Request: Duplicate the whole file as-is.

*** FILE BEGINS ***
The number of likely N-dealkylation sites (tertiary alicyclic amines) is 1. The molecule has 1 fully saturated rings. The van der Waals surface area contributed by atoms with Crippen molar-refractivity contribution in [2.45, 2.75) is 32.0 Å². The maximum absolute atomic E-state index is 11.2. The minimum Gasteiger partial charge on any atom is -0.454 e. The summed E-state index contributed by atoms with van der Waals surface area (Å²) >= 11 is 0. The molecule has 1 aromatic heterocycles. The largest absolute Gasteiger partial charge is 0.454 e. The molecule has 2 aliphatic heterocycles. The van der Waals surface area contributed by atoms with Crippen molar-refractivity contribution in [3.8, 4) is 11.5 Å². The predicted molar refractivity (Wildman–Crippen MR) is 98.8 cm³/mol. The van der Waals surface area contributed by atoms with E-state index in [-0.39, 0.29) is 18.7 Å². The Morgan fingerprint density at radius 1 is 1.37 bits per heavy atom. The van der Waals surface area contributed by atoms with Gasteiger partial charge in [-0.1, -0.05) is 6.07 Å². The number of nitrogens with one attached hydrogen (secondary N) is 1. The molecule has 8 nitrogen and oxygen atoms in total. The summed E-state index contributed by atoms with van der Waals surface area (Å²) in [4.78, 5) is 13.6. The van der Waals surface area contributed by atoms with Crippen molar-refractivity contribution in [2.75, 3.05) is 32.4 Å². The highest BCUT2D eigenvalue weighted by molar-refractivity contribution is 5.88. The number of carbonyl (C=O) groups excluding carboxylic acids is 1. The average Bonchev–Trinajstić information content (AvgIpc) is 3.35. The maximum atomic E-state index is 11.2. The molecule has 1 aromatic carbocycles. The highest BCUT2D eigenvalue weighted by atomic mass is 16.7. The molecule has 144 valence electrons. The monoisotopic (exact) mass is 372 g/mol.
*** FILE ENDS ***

The number of likely N-dealkylation sites (tertiary alicyclic amines) is 1. The molecule has 1 fully saturated rings. The van der Waals surface area contributed by atoms with Crippen molar-refractivity contribution in [2.45, 2.75) is 32.0 Å². The maximum absolute atomic E-state index is 11.2. The minimum Gasteiger partial charge on any atom is -0.454 e. The summed E-state index contributed by atoms with van der Waals surface area (Å²) >= 11 is 0. The molecule has 1 aromatic heterocycles. The largest absolute Gasteiger partial charge is 0.454 e. The molecule has 2 aliphatic heterocycles. The van der Waals surface area contributed by atoms with Crippen molar-refractivity contribution in [3.8, 4) is 11.5 Å². The predicted molar refractivity (Wildman–Crippen MR) is 98.8 cm³/mol. The van der Waals surface area contributed by atoms with E-state index in [-0.39, 0.29) is 18.7 Å². The Morgan fingerprint density at radius 1 is 1.37 bits per heavy atom. The van der Waals surface area contributed by atoms with Gasteiger partial charge in [-0.1, -0.05) is 6.07 Å². The number of nitrogens with one attached hydrogen (secondary N) is 1. The molecule has 8 nitrogen and oxygen atoms in total. The summed E-state index contributed by atoms with van der Waals surface area (Å²) in [4.78, 5) is 13.6. The van der Waals surface area contributed by atoms with Crippen molar-refractivity contribution in [2.75, 3.05) is 32.4 Å². The highest BCUT2D eigenvalue weighted by molar-refractivity contribution is 5.88. The number of carbonyl (C=O) groups excluding carboxylic acids is 1. The average Bonchev–Trinajstić information content (AvgIpc) is 3.35. The maximum atomic E-state index is 11.2. The molecule has 1 aromatic carbocycles. The highest BCUT2D eigenvalue weighted by atomic mass is 16.7. The molecule has 144 valence electrons. The monoisotopic (exact) mass is 372 g/mol.